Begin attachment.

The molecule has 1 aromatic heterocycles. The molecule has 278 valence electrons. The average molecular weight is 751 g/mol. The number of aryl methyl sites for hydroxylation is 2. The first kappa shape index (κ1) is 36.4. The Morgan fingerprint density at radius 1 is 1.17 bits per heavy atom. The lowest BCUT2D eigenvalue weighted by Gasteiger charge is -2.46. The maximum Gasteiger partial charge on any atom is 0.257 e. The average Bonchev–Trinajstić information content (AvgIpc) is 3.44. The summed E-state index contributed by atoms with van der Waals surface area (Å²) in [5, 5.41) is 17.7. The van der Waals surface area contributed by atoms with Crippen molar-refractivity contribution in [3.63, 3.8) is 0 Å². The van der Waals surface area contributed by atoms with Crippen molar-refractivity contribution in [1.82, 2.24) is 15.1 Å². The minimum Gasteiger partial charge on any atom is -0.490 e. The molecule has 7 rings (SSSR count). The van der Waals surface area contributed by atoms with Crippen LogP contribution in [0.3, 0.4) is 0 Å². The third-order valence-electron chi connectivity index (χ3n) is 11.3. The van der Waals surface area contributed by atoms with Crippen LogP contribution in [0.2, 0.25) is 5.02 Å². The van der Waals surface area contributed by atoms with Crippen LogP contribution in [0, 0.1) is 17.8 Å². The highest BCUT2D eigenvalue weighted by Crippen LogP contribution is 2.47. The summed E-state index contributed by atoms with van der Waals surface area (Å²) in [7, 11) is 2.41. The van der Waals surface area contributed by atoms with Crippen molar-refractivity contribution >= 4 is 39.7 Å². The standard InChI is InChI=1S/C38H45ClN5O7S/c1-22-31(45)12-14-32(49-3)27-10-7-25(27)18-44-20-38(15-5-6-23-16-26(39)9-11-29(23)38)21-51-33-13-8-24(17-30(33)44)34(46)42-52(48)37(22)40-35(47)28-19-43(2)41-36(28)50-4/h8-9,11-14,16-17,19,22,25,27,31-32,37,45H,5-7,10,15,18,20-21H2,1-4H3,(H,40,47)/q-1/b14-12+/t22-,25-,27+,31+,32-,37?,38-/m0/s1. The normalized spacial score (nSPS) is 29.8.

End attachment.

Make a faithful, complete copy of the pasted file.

The molecule has 1 aromatic heterocycles. The molecule has 278 valence electrons. The average molecular weight is 751 g/mol. The number of aryl methyl sites for hydroxylation is 2. The first kappa shape index (κ1) is 36.4. The Morgan fingerprint density at radius 1 is 1.17 bits per heavy atom. The lowest BCUT2D eigenvalue weighted by Gasteiger charge is -2.46. The maximum Gasteiger partial charge on any atom is 0.257 e. The average Bonchev–Trinajstić information content (AvgIpc) is 3.44. The summed E-state index contributed by atoms with van der Waals surface area (Å²) in [5, 5.41) is 17.7. The van der Waals surface area contributed by atoms with Crippen molar-refractivity contribution in [3.63, 3.8) is 0 Å². The van der Waals surface area contributed by atoms with Crippen molar-refractivity contribution in [1.82, 2.24) is 15.1 Å². The minimum Gasteiger partial charge on any atom is -0.490 e. The molecule has 7 rings (SSSR count). The van der Waals surface area contributed by atoms with Crippen LogP contribution in [0.3, 0.4) is 0 Å². The third-order valence-electron chi connectivity index (χ3n) is 11.3. The van der Waals surface area contributed by atoms with Crippen LogP contribution in [0.2, 0.25) is 5.02 Å². The van der Waals surface area contributed by atoms with Crippen LogP contribution in [0, 0.1) is 17.8 Å². The highest BCUT2D eigenvalue weighted by Crippen LogP contribution is 2.47. The summed E-state index contributed by atoms with van der Waals surface area (Å²) in [7, 11) is 2.41. The van der Waals surface area contributed by atoms with Crippen molar-refractivity contribution >= 4 is 39.7 Å². The standard InChI is InChI=1S/C38H45ClN5O7S/c1-22-31(45)12-14-32(49-3)27-10-7-25(27)18-44-20-38(15-5-6-23-16-26(39)9-11-29(23)38)21-51-33-13-8-24(17-30(33)44)34(46)42-52(48)37(22)40-35(47)28-19-43(2)41-36(28)50-4/h8-9,11-14,16-17,19,22,25,27,31-32,37,45H,5-7,10,15,18,20-21H2,1-4H3,(H,40,47)/q-1/b14-12+/t22-,25-,27+,31+,32-,37?,38-/m0/s1. The normalized spacial score (nSPS) is 29.8.